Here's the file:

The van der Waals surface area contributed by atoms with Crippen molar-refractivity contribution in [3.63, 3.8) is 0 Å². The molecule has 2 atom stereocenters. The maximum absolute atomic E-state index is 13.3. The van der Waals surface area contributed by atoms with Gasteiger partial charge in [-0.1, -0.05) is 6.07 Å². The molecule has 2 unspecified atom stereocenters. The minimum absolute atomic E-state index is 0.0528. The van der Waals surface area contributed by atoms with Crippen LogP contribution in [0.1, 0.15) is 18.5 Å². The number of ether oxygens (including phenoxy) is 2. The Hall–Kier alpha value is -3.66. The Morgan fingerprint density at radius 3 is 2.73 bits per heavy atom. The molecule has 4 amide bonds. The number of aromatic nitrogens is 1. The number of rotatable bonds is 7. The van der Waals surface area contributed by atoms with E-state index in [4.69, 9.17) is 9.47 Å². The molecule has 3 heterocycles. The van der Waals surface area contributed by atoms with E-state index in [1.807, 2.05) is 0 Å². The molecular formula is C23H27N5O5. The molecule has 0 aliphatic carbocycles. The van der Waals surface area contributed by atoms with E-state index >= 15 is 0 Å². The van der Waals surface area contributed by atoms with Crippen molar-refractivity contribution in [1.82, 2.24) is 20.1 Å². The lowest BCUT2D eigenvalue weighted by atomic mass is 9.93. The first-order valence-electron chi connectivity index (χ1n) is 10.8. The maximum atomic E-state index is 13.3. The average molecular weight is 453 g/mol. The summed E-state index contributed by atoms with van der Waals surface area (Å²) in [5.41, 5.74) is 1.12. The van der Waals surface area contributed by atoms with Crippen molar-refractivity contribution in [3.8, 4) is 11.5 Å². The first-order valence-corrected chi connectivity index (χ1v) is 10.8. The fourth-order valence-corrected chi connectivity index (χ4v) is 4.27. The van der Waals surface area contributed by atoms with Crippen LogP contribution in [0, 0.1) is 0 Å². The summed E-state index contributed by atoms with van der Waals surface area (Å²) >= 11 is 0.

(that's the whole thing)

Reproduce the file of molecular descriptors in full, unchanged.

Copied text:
The van der Waals surface area contributed by atoms with Crippen molar-refractivity contribution in [3.63, 3.8) is 0 Å². The molecule has 2 atom stereocenters. The maximum absolute atomic E-state index is 13.3. The van der Waals surface area contributed by atoms with Gasteiger partial charge in [-0.1, -0.05) is 6.07 Å². The molecule has 2 unspecified atom stereocenters. The minimum absolute atomic E-state index is 0.0528. The van der Waals surface area contributed by atoms with Crippen LogP contribution in [0.1, 0.15) is 18.5 Å². The number of ether oxygens (including phenoxy) is 2. The Hall–Kier alpha value is -3.66. The Morgan fingerprint density at radius 3 is 2.73 bits per heavy atom. The molecule has 4 amide bonds. The number of aromatic nitrogens is 1. The number of rotatable bonds is 7. The van der Waals surface area contributed by atoms with E-state index in [4.69, 9.17) is 9.47 Å². The molecule has 3 heterocycles. The van der Waals surface area contributed by atoms with E-state index in [1.807, 2.05) is 0 Å². The molecular formula is C23H27N5O5. The molecule has 0 aliphatic carbocycles. The van der Waals surface area contributed by atoms with E-state index >= 15 is 0 Å². The van der Waals surface area contributed by atoms with Crippen molar-refractivity contribution in [1.82, 2.24) is 20.1 Å². The lowest BCUT2D eigenvalue weighted by atomic mass is 9.93. The first-order valence-electron chi connectivity index (χ1n) is 10.8. The maximum atomic E-state index is 13.3. The average molecular weight is 453 g/mol. The summed E-state index contributed by atoms with van der Waals surface area (Å²) in [5.41, 5.74) is 1.12. The van der Waals surface area contributed by atoms with Crippen molar-refractivity contribution in [3.8, 4) is 11.5 Å². The first-order valence-corrected chi connectivity index (χ1v) is 10.8. The fourth-order valence-corrected chi connectivity index (χ4v) is 4.27. The van der Waals surface area contributed by atoms with Crippen LogP contribution in [0, 0.1) is 0 Å². The summed E-state index contributed by atoms with van der Waals surface area (Å²) >= 11 is 0.